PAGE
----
This wasn’t easy. The teams wanted data on past spending patterns. We told them there wasn’t any, because budgets had always been organized by agency costs, not by the value of outcomes. On top of that, multiple programs and agencies contributed to each result. We asked them to put a price on each outcome, to express the relative value of each one.

  15. Develop a purchasing plan for each desired result.

    These state leaders then put together Results Teams–one for each priority outcome, made up of knowledgeable people from agencies involved in that policy area. “We asked them to forget the loyalties they have to the agencies they represent,” said Locke. “‘Be like citizens,’ we said. ‘Tell us where to put the money, so we get the best results. Tell us what similar programs can be consolidated. Tell us what programs don’t make a large enough difference in getting the results we want.'”

    The teams each chose three indicators that would measure progress toward their goals. Then they developed strategy maps, or explicit cause-and-effect diagrams showing what they considered to be the best ways to achieve the desired outcomes. And they had to articulate their “theory of what matters most”–how much the different activities they favored would contribute to the desired outcome.

Since the 10 priorities of government cut across departmental lines, so did the Results Teams. That led to predictable challenges. The mobility team, for instance, had responsibility for improving the movement of people, goods, information, and energy. But many of its members, with backgrounds in highways and public works, were accustomed to focusing on roads and bridges. As they wrestled with their charge, however, they came to see that the challenge was as much about telecommuting by World Wide Web as commuting by car. Ultimately, the team came to understand the fundamental distinction between pouring cement and moving people, ideas, goods, and energy efficiently.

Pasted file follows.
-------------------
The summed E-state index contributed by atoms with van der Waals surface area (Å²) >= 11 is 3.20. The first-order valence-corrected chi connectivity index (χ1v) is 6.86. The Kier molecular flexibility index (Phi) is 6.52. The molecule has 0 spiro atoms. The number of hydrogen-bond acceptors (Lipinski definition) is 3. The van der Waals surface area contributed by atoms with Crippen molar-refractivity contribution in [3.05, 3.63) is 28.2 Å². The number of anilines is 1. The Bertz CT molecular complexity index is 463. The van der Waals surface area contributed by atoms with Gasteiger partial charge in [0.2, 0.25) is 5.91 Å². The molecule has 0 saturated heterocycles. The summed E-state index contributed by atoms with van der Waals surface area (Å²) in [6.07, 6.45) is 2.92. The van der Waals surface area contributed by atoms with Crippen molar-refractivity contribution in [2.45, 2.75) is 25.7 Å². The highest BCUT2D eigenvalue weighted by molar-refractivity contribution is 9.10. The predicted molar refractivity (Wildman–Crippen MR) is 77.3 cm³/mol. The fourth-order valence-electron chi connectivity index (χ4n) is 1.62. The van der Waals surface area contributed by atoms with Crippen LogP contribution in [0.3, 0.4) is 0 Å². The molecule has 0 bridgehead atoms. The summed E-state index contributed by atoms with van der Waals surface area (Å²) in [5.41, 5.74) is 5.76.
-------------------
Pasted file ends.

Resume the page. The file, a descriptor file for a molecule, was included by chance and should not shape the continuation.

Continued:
Creating a strategy map required those involved to take a firm position on how activity adds up to results. Armed with a “theory of what matters most,” each Results Team identified five or six key strategies for producing its desired outcomes. This process stimulated a kind of creativity that is absent from traditional budget development. For example, the team dealing with K-12 education said the state needed to purchase more early childhood education, shift to a “pay for skills” compensation system for teachers, and move away from across-the-board school funding toward targeted funding for those schools and kids most in need.

There is no one right way to create a cause-and-effect map and translate that diagram into funding priorities. But here is how the health team did it, beginning with their map (see below).

To achieve improved health for the citizens of Washington, the health team identified four possible strategies: increasing healthy behaviors among citizens (eating better, driving more safely, quitting smoking, and getting more exercise); mitigating environmental hazards (making water, air, and food cleaner and safer); identifying and mitigating risk factors related to gender, socioeconomic hardships, and genetic predispositions; and providing access to appropriate, high-quality medical and mental health treatment.

In ranking these strategies, mitigating environmental hazards was declared the most important, followed in order by promoting healthy behaviors, providing access to health care, and mitigating risk factors. Given the state’s fiscal crunch, the team decided to give funding priority to the first two, even though that meant reduced spending on traditional (and expensive) medical care. In fact, the team’s analysis of available data showed that these two strategies would yield a 16-to-1 return on the state’s investment.

The old budget game would have given priority to the area of greatest spending–medical treatment–by protecting it from cuts as much as possible, even if that meant shortchanging health promotion. (That’s exactly what happened in Massachusetts, as the state all but eliminated prevention programs, while Medicaid spending continues to rise, even with service cutbacks.) But the new approach asked the health team to ignore last year’s spending and figure out where the best results could be obtained for the available money. The “aha” moment came when a PSG consultant asked why team members weren’t emphasizing personal choice and behavior by focusing on drugs, alcohol, and obesity. “Oh, we could never say that out loud,” the team leader responded. But the consultant pushed back: If they truly thought investment in prevention would produce more health improvement than a comparable investment in treatment, they should say so. They did–and elevated health promotion over medical treatment for the first time in the state’s history.